Most of the restructuring has been done - the pounds 49m charge which dented this year's profits should cover any remaining redundancies. Unprofitable contracts have been terminated and the worst subsidiaries sold. Meanwhile, the UK and US divisions are buoyant - operating profits rose 10 per cent and 12 per cent respectively.
That said, there is much still to do. Losses in continental Europe deepened, mainly due to strikes in France. Turning those businesses around will take time. Meanwhile, management of the Exel Logistics arm is working hard to increase the "value added" aspects of its service in an attempt to shield itself from cut-throat price competition.
In the name of shareholder value, NFC is also planning to put its pounds 53.4m cash pile - the result of its disposal programme - to better use. The cash may be spent on an acquisition, possibly in the US. However, the group could also hand back pounds 250m to shareholders and keep gearing below 40 per cent.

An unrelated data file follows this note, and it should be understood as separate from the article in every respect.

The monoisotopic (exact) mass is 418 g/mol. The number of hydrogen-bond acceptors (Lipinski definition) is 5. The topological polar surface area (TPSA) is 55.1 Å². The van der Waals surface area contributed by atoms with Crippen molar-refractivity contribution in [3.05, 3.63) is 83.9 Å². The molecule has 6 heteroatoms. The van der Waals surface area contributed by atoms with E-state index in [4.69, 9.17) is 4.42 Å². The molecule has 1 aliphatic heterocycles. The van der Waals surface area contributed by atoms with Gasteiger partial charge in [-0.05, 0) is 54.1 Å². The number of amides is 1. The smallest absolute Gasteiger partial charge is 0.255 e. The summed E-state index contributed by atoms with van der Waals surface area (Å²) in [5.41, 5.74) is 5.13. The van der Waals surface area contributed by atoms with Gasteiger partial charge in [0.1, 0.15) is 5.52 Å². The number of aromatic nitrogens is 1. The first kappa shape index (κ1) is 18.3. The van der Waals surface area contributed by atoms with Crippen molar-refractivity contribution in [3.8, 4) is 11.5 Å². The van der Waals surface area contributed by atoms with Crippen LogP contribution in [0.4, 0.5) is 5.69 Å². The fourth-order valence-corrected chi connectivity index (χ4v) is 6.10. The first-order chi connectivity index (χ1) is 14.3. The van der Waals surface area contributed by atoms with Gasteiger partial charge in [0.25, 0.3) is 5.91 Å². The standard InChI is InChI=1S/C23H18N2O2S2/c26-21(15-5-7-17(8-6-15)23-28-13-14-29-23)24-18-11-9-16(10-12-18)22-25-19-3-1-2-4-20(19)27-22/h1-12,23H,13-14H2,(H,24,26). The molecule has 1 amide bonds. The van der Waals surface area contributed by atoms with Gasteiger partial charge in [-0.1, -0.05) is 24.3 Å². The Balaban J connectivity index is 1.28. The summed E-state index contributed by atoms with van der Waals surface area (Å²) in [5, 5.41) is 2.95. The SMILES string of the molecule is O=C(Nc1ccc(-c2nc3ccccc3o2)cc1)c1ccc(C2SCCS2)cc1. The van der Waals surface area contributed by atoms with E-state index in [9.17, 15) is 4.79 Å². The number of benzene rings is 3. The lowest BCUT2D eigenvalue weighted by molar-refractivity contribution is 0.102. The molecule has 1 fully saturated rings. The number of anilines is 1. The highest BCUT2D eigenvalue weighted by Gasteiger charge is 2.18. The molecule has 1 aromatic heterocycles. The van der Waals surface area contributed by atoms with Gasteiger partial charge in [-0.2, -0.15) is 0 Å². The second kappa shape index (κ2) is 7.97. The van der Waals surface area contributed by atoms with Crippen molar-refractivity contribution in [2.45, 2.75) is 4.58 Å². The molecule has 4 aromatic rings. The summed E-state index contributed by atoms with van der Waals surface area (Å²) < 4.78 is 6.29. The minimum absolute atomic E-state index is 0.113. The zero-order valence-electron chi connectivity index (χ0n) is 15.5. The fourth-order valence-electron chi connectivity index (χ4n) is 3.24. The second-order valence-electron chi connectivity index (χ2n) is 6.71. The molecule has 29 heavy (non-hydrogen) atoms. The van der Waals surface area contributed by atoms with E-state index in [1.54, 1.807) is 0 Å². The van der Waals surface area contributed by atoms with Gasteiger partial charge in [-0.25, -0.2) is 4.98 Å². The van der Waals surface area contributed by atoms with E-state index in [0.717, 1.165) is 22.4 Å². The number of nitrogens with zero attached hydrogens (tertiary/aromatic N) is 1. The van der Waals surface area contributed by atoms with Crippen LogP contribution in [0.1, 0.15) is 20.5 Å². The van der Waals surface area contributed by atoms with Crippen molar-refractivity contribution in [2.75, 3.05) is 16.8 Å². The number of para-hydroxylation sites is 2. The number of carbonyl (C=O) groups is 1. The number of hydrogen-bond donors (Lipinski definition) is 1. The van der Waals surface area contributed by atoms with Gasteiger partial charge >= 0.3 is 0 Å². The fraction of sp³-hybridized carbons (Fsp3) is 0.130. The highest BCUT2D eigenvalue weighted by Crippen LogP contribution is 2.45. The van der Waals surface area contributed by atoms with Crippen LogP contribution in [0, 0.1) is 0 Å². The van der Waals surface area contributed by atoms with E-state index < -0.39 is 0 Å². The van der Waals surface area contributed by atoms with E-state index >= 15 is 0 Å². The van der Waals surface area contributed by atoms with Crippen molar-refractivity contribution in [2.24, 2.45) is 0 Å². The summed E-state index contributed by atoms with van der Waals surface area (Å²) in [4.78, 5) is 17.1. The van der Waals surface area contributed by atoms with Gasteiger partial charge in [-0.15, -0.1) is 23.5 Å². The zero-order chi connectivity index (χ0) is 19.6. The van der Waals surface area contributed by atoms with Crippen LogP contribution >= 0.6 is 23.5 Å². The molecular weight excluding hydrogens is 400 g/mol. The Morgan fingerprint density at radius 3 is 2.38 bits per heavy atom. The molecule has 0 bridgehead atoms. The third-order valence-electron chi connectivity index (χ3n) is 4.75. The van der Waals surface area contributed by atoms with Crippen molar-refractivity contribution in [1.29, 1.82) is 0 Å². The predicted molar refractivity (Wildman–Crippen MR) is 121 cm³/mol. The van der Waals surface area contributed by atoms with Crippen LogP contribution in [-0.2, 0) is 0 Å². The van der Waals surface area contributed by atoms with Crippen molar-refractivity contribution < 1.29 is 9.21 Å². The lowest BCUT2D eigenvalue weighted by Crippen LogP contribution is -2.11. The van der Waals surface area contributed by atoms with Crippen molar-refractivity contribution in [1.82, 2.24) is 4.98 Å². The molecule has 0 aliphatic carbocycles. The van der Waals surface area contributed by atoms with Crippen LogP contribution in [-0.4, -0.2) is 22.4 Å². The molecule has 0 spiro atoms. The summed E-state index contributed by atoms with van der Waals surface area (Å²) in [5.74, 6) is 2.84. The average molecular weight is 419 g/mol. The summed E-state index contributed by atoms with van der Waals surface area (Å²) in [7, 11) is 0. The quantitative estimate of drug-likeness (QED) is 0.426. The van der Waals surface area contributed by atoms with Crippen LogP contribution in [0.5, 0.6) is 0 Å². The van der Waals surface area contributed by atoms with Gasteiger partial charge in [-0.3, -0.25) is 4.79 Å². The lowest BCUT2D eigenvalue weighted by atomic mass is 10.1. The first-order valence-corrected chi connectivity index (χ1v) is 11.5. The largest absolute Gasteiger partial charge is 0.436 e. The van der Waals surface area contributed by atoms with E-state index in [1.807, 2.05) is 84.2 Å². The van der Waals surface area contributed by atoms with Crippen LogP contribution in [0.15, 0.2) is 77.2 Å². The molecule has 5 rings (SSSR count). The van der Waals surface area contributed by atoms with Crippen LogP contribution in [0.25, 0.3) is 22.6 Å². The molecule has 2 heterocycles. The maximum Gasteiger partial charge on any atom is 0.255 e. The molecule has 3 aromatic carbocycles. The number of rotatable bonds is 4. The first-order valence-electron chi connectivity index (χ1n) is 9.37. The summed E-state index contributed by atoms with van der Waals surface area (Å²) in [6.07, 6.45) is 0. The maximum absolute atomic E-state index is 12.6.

All this is welcome news. However, with the shares - up 1.5p yesterday to 145p - already on a multiple of 15 times broker Greig Middleton's 1998 earnings forecast, the upside looks limited. Mr Murphy may have successfully halted NFC's decline. But that doesn't mean the company is suddenly going to start generating runaway growth.Reuse content